Most people refer to their body size as a measurement of their weight: how many pounds show up when they set foot on a scale. This isn't the most useful measurement, however, because it doesn't tell us anything about whether someone is healthy or unhealthy, what their body is made up of, or even whether they're overweight. It's simply a number. To more accurately gauge someone's health, you have to look at other factors.

Body Mass Index

One of the more common tools is body mass index or BMI. This measurement takes someone's weight and compares it proportionately to their height. This is more useful: someone who is 5'1″ and weighs 200 pounds is much thicker (and almost certainly more overweight) than someone who is 6'1″ and 200 pounds. Adding height into the mix gives an indication of someone's frame and is a much better indicator than someone's weight alone.

BMI does have quite a few limitations, however. For example, it doesn't take race into account. Asian Americans and African Americans, for example, tend to have significantly different body compositions, and a BMI in the “overweight” range for the former individuals might not reflect the same situation for those in the latter category. It also doesn't take age into account, and a young person going through a growth spurt needs a much different BMI than someone who is 65. One of the problems athletes run into is that BMI also doesn't view fat or lean muscle differently. Someone who is a competitive bodybuilder who is so shredded that you can see individual muscle fibers will have the same BMI as an obese individual with the same height and weight. Extremely muscular individuals are often flagged as unhealthy when BMI is used because they appear to be grossly overweight.

Most importantly, BMI doesn't adapt to gender. Men and women have fundamentally different body compositions, and the American Council on Exercise (ACE) states that the essential fat necessary for a female can be two to five times higher than what a male needs. The amount of fat needed for women is much higher than men for many reasons, but one essential one is that a higher number is required for females to effectively regulate hormone production.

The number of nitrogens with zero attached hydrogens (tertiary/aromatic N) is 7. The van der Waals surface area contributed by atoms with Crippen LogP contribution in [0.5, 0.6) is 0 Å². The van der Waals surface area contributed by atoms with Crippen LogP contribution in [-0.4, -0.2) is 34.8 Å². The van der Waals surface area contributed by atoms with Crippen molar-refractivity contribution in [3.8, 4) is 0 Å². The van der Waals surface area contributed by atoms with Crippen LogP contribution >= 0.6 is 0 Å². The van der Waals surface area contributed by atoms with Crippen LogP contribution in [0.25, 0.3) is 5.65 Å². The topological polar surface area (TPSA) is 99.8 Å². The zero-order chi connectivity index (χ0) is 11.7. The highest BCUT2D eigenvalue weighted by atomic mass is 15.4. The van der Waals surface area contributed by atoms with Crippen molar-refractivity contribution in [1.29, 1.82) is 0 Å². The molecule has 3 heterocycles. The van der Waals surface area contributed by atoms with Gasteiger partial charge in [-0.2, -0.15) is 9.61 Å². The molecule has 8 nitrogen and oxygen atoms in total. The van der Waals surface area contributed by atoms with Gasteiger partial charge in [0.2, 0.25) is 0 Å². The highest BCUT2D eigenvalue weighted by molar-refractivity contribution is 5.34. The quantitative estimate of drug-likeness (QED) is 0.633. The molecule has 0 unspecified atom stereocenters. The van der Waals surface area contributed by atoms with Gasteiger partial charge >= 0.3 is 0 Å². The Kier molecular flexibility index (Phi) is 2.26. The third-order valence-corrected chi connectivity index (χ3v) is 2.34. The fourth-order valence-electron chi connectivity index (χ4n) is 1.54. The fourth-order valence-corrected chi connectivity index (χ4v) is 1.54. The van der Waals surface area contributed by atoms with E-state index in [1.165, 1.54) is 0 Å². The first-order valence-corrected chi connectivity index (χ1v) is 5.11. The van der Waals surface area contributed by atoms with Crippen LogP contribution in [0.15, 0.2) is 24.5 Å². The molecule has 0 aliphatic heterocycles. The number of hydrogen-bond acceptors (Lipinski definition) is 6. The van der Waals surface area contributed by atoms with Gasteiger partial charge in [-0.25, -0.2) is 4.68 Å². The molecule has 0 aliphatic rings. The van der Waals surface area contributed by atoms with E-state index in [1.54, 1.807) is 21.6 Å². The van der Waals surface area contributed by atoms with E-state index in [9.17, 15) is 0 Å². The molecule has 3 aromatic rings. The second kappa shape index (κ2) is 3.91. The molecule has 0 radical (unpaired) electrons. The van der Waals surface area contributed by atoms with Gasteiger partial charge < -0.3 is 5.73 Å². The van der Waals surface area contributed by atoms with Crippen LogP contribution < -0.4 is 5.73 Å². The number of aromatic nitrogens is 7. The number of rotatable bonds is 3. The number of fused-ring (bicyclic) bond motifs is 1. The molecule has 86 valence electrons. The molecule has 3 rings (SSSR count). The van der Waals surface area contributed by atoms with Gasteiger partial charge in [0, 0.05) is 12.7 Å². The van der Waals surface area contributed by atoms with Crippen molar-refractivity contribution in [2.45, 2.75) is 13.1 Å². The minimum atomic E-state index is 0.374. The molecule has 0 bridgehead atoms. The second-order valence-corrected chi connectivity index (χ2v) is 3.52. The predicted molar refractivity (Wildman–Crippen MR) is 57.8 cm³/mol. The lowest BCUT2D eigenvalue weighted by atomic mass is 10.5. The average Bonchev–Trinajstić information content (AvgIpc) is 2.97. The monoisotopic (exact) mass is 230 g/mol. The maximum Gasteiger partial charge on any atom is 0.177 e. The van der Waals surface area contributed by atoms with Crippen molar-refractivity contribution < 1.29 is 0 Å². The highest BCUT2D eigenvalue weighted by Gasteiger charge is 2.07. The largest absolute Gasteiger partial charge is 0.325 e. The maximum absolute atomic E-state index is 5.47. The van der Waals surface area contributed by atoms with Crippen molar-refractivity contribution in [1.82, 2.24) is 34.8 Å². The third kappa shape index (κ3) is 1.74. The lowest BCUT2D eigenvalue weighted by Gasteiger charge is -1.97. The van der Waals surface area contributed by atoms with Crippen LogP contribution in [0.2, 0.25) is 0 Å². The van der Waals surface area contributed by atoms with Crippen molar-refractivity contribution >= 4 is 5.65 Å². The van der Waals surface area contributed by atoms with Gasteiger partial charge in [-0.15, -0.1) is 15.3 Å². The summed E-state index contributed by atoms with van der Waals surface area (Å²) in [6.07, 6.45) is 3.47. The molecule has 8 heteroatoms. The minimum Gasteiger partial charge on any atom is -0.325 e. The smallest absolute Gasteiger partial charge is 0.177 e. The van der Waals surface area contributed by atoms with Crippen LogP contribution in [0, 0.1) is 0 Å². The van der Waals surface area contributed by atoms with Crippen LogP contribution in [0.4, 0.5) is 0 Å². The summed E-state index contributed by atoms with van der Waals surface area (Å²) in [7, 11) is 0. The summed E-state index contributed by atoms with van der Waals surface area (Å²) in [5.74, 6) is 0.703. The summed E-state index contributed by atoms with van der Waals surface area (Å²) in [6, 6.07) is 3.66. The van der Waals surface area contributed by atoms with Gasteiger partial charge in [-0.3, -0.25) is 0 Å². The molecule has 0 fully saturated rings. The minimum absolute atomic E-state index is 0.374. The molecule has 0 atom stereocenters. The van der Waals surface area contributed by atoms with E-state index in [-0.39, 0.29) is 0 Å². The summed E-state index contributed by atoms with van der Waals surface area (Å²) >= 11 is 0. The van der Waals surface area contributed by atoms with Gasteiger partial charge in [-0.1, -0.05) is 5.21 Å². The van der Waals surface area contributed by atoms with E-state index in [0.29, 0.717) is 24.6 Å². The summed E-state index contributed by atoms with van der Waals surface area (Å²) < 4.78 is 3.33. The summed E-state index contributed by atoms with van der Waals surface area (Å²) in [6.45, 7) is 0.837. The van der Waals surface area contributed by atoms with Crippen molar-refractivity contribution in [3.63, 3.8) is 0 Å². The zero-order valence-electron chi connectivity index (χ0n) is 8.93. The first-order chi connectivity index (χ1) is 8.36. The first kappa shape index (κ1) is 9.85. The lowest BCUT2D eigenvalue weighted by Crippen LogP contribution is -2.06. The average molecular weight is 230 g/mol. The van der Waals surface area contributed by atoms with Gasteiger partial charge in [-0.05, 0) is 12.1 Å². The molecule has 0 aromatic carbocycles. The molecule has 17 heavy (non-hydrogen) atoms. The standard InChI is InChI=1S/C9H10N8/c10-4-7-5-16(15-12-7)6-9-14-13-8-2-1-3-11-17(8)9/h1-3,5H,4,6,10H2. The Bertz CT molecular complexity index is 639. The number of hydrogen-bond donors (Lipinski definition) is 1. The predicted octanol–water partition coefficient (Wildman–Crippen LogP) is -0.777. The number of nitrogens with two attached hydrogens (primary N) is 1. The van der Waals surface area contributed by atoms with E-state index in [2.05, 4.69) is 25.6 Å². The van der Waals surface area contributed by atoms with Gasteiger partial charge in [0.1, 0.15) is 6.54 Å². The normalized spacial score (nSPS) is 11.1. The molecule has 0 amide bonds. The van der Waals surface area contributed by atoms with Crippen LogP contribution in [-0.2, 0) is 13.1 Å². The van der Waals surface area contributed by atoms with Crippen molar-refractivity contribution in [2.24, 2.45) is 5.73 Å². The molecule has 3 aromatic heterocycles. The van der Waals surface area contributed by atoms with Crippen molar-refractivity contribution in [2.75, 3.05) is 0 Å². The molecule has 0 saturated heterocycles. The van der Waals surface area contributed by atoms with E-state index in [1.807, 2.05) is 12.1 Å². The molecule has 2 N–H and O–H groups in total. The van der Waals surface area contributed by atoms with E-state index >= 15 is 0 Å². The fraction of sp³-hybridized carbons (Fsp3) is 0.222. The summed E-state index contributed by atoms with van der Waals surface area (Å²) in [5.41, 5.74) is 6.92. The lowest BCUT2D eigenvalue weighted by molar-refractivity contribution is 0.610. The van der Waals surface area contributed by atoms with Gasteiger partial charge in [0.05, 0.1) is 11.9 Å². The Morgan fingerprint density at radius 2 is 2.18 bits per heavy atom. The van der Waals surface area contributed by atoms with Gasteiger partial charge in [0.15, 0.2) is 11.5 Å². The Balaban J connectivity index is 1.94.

Body Fat Percentage

The dieting and exercise world is moving away from BMI and toward a more useful measurement: body fat percentage. This number measures the amount of fat you have as a percentage of your overall weight. For example, if you have 40 pounds of fat and weigh 200 pounds, then you have 20 percent body fat. It's a pretty simple, straightforward measurement that's very useful.

There are, of course, still differences in what BF% is ideal for men and women, but this can be accounted for using a relatively simple chart. This one is taken from ACE's guidelines on body fat norms by gender:1

body fat norms for men and women

Body fat also serves as a common denominator across all races, heights, and athletic abilities. This percentage is used for numerous different formulas that you might encounter during your weight loss journey, including how many calories you should be eating, what your basal metabolic rate (BMR, or how many calories you burn just by living) is, and how many calories you burn during exercise. Each muscle cell burns more calories than each fat cell just by living, so how much you need to eat to lose, maintain, or even gain weight varies by your body composition.

Estimating Your Body Fat Percentage

You can get a rough idea of how much body fat percentage you have by comparing your appearance to the pictures below. This can be very helpful if you're starting keto and calculating your macros, but can't get your official percentage checked right now.